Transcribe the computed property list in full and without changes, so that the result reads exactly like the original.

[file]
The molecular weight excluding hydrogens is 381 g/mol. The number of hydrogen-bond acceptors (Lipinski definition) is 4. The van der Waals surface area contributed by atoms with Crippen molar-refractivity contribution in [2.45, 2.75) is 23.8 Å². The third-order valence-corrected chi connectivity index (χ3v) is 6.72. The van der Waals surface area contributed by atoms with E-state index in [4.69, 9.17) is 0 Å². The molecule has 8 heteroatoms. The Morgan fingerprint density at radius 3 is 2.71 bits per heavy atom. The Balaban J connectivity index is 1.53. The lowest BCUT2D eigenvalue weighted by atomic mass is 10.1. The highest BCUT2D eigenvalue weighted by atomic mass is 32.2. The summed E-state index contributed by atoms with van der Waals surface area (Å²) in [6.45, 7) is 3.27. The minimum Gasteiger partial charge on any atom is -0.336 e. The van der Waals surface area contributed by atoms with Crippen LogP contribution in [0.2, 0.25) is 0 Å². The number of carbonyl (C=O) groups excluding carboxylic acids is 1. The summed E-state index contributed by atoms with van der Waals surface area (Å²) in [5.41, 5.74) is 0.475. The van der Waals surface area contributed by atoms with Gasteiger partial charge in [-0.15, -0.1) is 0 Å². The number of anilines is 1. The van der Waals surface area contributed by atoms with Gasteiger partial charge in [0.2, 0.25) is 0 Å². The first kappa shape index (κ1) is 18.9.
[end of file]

The molecular weight excluding hydrogens is 381 g/mol. The number of hydrogen-bond acceptors (Lipinski definition) is 4. The van der Waals surface area contributed by atoms with Crippen molar-refractivity contribution in [2.45, 2.75) is 23.8 Å². The third-order valence-corrected chi connectivity index (χ3v) is 6.72. The van der Waals surface area contributed by atoms with E-state index in [4.69, 9.17) is 0 Å². The molecule has 8 heteroatoms. The Morgan fingerprint density at radius 3 is 2.71 bits per heavy atom. The Balaban J connectivity index is 1.53. The lowest BCUT2D eigenvalue weighted by atomic mass is 10.1. The highest BCUT2D eigenvalue weighted by atomic mass is 32.2. The summed E-state index contributed by atoms with van der Waals surface area (Å²) in [6.45, 7) is 3.27. The minimum Gasteiger partial charge on any atom is -0.336 e. The van der Waals surface area contributed by atoms with Crippen LogP contribution in [0.2, 0.25) is 0 Å². The number of carbonyl (C=O) groups excluding carboxylic acids is 1. The summed E-state index contributed by atoms with van der Waals surface area (Å²) in [5.41, 5.74) is 0.475. The van der Waals surface area contributed by atoms with Gasteiger partial charge in [-0.15, -0.1) is 0 Å². The number of anilines is 1. The van der Waals surface area contributed by atoms with Gasteiger partial charge in [0.2, 0.25) is 0 Å². The first kappa shape index (κ1) is 18.9.